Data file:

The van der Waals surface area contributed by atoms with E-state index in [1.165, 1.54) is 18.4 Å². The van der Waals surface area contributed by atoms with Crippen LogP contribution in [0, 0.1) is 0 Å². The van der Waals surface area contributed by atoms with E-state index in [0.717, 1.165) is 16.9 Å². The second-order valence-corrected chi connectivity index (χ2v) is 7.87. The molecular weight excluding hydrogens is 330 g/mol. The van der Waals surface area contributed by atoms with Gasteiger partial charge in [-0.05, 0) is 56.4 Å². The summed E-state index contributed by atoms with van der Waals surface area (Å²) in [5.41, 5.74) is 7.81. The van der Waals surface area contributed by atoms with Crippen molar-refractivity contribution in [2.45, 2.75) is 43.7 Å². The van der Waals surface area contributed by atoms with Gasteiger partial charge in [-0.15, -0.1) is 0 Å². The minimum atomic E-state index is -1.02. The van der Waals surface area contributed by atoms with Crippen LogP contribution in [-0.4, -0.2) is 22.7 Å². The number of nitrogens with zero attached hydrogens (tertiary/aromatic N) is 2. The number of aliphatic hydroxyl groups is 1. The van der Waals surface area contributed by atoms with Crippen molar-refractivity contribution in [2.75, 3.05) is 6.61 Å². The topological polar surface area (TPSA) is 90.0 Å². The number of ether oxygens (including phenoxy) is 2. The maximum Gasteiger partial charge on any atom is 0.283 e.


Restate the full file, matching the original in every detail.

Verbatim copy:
The van der Waals surface area contributed by atoms with E-state index in [1.165, 1.54) is 18.4 Å². The van der Waals surface area contributed by atoms with Crippen LogP contribution in [0, 0.1) is 0 Å². The van der Waals surface area contributed by atoms with E-state index in [0.717, 1.165) is 16.9 Å². The second-order valence-corrected chi connectivity index (χ2v) is 7.87. The molecular weight excluding hydrogens is 330 g/mol. The van der Waals surface area contributed by atoms with Gasteiger partial charge in [-0.05, 0) is 56.4 Å². The summed E-state index contributed by atoms with van der Waals surface area (Å²) in [5.41, 5.74) is 7.81. The van der Waals surface area contributed by atoms with Crippen molar-refractivity contribution in [2.45, 2.75) is 43.7 Å². The van der Waals surface area contributed by atoms with Gasteiger partial charge in [-0.15, -0.1) is 0 Å². The minimum atomic E-state index is -1.02. The van der Waals surface area contributed by atoms with Crippen LogP contribution in [-0.4, -0.2) is 22.7 Å². The number of nitrogens with zero attached hydrogens (tertiary/aromatic N) is 2. The number of aliphatic hydroxyl groups is 1. The van der Waals surface area contributed by atoms with Crippen molar-refractivity contribution in [2.75, 3.05) is 6.61 Å². The topological polar surface area (TPSA) is 90.0 Å². The number of ether oxygens (including phenoxy) is 2. The maximum Gasteiger partial charge on any atom is 0.283 e.